Report

Pushing the Boundaries

June 23rd 2015 - 10:00
With the annexation of Crimea in 2014 by Russia, the idea that territorial conflict is something of the past was suddenly upended. Indeed, it turns out that on closer inspection, it is much more prevalent than is often thought, and plays an important role in explaining many interstate conflicts around the world.

To examine this phenomenon and to reflect on its implications for defense organizations, The Hague Centre for Strategic Studies (HCSS) has produced a report on territorial conflicts taking place worldwide. The report, Pushing the Boundaries, analyses where such conflicts are located, what their attendant factors are and what the triggers are that lead to escalation, for example assessing when ‘frozen conflicts’ could descend into actual violence. This analysis forms part of the Strategic Monitor 2015, commissioned by the Dutch ministries of Defense, Foreign Affairs, and Security and Justice.

The report and the accompanying press release can be downloaded via the buttons on the right.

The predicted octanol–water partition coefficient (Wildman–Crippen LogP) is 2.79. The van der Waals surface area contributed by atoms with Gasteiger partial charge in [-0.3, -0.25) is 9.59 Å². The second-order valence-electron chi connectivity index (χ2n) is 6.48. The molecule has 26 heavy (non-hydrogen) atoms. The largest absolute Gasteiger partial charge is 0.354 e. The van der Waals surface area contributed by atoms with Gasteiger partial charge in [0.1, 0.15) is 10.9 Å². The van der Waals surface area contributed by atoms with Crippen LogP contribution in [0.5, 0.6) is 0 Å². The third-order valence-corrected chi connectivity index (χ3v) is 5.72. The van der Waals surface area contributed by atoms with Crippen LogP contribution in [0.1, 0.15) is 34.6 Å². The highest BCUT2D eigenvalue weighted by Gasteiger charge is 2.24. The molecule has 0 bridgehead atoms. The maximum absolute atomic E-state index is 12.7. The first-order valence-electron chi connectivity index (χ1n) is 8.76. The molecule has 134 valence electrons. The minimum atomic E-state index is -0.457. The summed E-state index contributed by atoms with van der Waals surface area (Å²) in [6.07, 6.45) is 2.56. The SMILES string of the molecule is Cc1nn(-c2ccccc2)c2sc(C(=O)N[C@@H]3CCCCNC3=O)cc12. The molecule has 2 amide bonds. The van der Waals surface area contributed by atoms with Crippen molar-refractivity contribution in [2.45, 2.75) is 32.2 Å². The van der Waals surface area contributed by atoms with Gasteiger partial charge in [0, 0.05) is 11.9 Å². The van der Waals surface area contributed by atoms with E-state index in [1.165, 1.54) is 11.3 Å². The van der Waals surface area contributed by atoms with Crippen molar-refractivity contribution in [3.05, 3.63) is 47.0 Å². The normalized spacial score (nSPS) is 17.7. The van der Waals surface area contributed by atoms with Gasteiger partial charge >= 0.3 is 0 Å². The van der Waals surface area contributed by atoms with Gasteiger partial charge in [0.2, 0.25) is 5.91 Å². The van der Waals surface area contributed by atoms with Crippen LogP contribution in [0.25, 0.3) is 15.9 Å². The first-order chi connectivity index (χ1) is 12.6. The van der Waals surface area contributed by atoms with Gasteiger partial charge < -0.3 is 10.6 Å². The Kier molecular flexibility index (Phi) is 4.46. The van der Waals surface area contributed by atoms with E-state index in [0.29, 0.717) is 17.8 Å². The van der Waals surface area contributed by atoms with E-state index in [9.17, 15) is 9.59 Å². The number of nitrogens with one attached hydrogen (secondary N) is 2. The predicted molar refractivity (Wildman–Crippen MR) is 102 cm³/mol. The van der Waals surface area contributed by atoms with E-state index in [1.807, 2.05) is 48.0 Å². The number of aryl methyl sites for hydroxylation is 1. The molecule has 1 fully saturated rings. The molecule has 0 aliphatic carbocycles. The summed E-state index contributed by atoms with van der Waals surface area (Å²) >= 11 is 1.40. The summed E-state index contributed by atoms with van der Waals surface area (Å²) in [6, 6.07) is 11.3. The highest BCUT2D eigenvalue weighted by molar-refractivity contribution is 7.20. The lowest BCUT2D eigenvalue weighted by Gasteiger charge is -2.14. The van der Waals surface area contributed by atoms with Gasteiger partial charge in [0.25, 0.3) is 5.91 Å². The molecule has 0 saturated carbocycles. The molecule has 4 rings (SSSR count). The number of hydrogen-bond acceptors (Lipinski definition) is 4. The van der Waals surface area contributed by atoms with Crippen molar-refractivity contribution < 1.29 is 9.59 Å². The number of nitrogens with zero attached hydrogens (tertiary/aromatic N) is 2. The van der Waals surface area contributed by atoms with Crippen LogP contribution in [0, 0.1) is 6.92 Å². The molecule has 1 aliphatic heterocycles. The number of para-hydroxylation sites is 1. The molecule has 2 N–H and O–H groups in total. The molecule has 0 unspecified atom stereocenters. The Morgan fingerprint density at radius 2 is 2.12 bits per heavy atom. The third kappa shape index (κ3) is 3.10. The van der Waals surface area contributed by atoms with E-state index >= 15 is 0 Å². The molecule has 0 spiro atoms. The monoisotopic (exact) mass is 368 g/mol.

Stephan De Spiegeleire is senior scientist at HCSS. He has Master’s degrees from the Graduate Institute in Geneva and Columbia University in New York, as well as a C.Phil. degree in Political Science from UCLA. He worked for the RAND Corporation for nearly ten years, interrupted by stints at the Stiftung Wissenschaft und Politik and the WEU’s Institute for Security Studies. Mr. De Spiegeleire started out as a Soviet specialist, but has since branched out into several fields of international security and defense policy.

Tim Sweijs is a Senior Strategist. He is the initiator, creator, and author of numerous studies, methodologies, and tools for research projects in horizon scanning, conflict analysis, international and national security risk assessment, and capability development. He has led multicenter research projects for both private and public sector organizations – including the European Commission and various European governments.

Willem Oosterveld is a Strategic Analyst at HCSS. He holds degrees in political science, law and history, having studied in Amsterdam, Leiden, Paris, New York and Harvard. A former Fulbright scholar, he earned a PhD in the history of international law from the Graduate Institute of International and Development Studies in Geneva.